Greek Aerospace Firm Snafu's Imperil F-16 Program with US

Αssociated Press

(AP Photo/Giannis Papanikos, FILE)

ATHENS – After Greece awarded a $279.7 million contract to US firm Lockheed Martin to upgrade aging F-16 jets, the Greek company due to take part could undercut the program because of management problems and a lack of staff.

The troubles at the Hellenic Aerospace Industry (HAB) are bad enough that it's not ready to participate unless they are resolved fast, with likely delays in delivering part so the Greek firm can implement its orders, said Kathimerini.

The Development Ministry, under Adonis Georgiadis, reportedly said the difficulties will be fixed by the end of the year. The deal was made to include EAB as a subcontractor.

Otherwise, Lockheed Martin will stop considering ΕΑΒ a “sole source” and launch a bid for the parts of the global F-16 production manufactured in Greece, effectively leaving it out of the co-production chain, turning instead to countries such as Bahrain, Morocco, Taiwan, Slovakia and Bulgaria, the paper said.

Besides losing face and credibility, EAB will lose out on a valuable part of the contract as 80 percent of the projects under way involve a Lockheed Martin project (F-16 and C-130-J co-productions, upgrades to P-3B naval cooperation aircraft, 84 F-16 upgrades to Vipers.)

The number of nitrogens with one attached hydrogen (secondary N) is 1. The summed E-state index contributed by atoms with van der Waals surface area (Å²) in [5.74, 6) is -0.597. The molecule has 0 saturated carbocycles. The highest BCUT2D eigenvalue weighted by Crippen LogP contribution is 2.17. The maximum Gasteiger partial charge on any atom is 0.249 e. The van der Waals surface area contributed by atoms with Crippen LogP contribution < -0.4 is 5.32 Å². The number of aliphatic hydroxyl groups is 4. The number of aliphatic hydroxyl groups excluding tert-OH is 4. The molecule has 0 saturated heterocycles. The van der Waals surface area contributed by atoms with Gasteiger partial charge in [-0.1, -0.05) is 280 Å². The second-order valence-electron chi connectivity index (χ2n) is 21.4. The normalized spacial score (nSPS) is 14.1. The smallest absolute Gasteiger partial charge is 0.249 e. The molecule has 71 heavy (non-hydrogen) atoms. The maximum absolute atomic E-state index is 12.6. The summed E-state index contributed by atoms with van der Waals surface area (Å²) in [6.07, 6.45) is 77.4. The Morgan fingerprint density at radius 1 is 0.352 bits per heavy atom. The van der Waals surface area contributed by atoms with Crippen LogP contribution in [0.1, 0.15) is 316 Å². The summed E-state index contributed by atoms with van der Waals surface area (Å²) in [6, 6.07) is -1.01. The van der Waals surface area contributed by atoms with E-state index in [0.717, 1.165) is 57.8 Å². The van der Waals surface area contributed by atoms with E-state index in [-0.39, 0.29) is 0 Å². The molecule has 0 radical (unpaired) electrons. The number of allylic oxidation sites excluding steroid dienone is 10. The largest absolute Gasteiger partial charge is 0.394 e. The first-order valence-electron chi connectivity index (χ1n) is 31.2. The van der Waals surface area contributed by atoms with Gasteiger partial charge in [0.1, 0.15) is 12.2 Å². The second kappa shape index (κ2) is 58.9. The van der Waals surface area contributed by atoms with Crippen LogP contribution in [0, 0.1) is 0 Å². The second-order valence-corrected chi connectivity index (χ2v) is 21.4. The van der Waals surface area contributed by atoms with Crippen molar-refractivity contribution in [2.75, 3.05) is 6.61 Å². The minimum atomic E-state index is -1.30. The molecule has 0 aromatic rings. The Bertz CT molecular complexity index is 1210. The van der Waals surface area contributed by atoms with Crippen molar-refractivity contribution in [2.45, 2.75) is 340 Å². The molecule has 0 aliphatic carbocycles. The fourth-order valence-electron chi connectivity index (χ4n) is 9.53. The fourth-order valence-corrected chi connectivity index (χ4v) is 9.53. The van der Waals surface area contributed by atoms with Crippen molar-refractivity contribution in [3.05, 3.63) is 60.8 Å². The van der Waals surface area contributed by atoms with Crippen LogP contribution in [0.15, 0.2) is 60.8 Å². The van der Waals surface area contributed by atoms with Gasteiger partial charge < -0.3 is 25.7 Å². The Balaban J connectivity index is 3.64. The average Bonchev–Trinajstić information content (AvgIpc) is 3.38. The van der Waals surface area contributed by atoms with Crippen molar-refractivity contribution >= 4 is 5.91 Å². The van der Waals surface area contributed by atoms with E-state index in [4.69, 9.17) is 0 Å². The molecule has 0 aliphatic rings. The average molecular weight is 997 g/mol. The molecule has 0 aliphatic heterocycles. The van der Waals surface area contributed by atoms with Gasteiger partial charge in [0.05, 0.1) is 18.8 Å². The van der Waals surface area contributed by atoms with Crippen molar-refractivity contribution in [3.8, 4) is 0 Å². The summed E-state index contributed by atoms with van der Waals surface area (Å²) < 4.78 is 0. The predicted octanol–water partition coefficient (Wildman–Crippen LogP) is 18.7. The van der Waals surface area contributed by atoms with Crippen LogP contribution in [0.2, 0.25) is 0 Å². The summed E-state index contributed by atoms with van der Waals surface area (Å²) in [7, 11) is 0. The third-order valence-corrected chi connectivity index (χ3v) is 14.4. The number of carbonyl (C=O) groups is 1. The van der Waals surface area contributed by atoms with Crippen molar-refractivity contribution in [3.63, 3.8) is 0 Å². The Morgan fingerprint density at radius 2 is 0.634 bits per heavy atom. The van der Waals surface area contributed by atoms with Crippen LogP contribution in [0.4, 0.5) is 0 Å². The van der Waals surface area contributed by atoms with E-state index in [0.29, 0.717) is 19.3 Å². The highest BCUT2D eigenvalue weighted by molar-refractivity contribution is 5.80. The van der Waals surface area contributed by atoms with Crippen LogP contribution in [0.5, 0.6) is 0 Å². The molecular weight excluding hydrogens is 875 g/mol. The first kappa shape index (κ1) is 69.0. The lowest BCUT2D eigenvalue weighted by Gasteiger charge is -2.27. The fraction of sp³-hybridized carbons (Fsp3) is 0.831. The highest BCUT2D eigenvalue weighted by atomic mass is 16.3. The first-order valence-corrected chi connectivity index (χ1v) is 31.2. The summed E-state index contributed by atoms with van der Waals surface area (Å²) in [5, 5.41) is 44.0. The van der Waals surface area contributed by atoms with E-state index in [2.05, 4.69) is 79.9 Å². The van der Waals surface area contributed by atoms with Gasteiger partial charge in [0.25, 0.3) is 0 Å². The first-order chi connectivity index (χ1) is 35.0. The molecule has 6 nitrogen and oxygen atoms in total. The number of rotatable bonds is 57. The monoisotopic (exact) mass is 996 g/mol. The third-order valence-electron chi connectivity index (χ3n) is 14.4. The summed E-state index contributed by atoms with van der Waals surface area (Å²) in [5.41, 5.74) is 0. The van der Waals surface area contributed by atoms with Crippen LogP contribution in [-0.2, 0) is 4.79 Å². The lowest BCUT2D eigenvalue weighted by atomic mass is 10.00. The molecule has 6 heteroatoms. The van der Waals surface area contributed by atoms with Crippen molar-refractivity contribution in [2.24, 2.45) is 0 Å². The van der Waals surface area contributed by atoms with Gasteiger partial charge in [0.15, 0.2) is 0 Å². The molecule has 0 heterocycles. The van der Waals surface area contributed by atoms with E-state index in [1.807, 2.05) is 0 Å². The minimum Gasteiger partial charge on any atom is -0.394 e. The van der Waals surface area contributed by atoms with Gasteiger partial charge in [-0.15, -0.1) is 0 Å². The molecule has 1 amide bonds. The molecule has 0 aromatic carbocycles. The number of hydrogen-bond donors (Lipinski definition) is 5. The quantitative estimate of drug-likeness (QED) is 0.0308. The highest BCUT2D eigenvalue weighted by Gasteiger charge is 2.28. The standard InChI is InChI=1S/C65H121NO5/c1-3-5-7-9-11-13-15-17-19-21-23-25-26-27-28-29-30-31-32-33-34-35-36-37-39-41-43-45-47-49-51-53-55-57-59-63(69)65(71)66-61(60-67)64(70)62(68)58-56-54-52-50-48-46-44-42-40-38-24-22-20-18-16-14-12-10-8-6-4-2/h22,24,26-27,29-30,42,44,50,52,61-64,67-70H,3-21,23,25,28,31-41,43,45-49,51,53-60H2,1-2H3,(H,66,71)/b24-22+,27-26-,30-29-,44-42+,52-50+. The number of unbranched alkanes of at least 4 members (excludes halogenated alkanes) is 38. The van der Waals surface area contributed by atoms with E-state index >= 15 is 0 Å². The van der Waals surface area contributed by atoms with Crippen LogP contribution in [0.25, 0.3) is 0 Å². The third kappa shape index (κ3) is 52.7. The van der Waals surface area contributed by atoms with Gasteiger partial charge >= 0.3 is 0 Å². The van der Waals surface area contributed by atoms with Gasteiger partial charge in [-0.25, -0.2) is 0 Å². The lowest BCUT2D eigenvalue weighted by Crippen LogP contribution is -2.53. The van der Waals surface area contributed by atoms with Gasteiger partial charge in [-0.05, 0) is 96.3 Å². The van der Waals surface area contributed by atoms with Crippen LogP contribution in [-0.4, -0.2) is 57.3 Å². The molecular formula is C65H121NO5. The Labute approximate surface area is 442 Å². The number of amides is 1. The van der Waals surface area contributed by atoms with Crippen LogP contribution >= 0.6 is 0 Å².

Also at risk is the upgrade of the Hellenic Air Force’s 84 F-16s to next-generation F-16 Vipers may be in jeopardy within 2021. The contract also involves C-130 transport planes that EAB could lose out on.

Two more reasons cited for the delays were a series of employee strikes over reduced benefits, as well as the company’s inability to install a managing director, the infighting holding back participation and risking everything.

EAB wants the New Democracy government to expedite procedures to resolve pending problems by increasing the number of workers in Lockheed’s programs from 350 to more than 600.

When the contract was signed, Defense Minister Nikos Panagiotopoulos told Parliament that 84 F-16's would be upgraded to the Viper class by 2027 and came as Turkey was trying to buy US-made F-35's that would outclass Greece's F-16's.

The total cost of the upgrade program is estimated to reach $1.5 billion, Associated Press said at the time as tensions were soaring with Turkey, which is still ongoing over Turkish plans to drill for energy off Greek islands.

Greece had cut its defense budget during a near decade-long economic and austerity crisis but Turkish provocations and fears of a conflict led to the government to make a 500 percent increase to 2.5 billion euros ($2.96 billion) for 2021.